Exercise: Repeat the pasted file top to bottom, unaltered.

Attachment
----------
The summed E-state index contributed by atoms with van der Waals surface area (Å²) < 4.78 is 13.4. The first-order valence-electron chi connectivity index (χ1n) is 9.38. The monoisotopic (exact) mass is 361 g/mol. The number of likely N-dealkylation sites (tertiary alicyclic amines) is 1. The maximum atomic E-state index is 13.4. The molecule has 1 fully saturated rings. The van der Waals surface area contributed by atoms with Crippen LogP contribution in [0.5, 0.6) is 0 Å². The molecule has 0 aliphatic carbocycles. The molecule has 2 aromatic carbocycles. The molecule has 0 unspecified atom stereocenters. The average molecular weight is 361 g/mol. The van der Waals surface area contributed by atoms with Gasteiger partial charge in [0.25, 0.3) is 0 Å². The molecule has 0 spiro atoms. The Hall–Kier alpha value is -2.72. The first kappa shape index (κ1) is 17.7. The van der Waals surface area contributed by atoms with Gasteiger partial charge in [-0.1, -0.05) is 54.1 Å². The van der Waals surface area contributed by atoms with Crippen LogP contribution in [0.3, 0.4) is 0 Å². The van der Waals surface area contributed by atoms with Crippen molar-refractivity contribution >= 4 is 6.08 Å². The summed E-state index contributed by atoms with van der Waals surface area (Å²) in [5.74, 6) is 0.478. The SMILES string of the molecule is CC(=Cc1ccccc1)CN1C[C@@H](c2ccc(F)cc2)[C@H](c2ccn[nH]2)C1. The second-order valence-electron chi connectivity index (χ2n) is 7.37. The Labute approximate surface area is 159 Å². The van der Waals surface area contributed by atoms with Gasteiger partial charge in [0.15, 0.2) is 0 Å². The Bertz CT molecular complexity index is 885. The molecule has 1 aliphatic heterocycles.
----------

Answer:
The summed E-state index contributed by atoms with van der Waals surface area (Å²) < 4.78 is 13.4. The first-order valence-electron chi connectivity index (χ1n) is 9.38. The monoisotopic (exact) mass is 361 g/mol. The number of likely N-dealkylation sites (tertiary alicyclic amines) is 1. The maximum atomic E-state index is 13.4. The molecule has 1 fully saturated rings. The van der Waals surface area contributed by atoms with Crippen LogP contribution in [0.5, 0.6) is 0 Å². The molecule has 0 aliphatic carbocycles. The molecule has 2 aromatic carbocycles. The molecule has 0 unspecified atom stereocenters. The average molecular weight is 361 g/mol. The van der Waals surface area contributed by atoms with Gasteiger partial charge in [0.25, 0.3) is 0 Å². The molecule has 0 spiro atoms. The Hall–Kier alpha value is -2.72. The first kappa shape index (κ1) is 17.7. The van der Waals surface area contributed by atoms with Gasteiger partial charge in [-0.1, -0.05) is 54.1 Å². The van der Waals surface area contributed by atoms with Crippen LogP contribution in [0.3, 0.4) is 0 Å². The van der Waals surface area contributed by atoms with Crippen molar-refractivity contribution >= 4 is 6.08 Å². The summed E-state index contributed by atoms with van der Waals surface area (Å²) in [5.74, 6) is 0.478. The SMILES string of the molecule is CC(=Cc1ccccc1)CN1C[C@@H](c2ccc(F)cc2)[C@H](c2ccn[nH]2)C1. The second-order valence-electron chi connectivity index (χ2n) is 7.37. The Labute approximate surface area is 159 Å². The van der Waals surface area contributed by atoms with Gasteiger partial charge in [0.15, 0.2) is 0 Å². The Bertz CT molecular complexity index is 885. The molecule has 1 aliphatic heterocycles.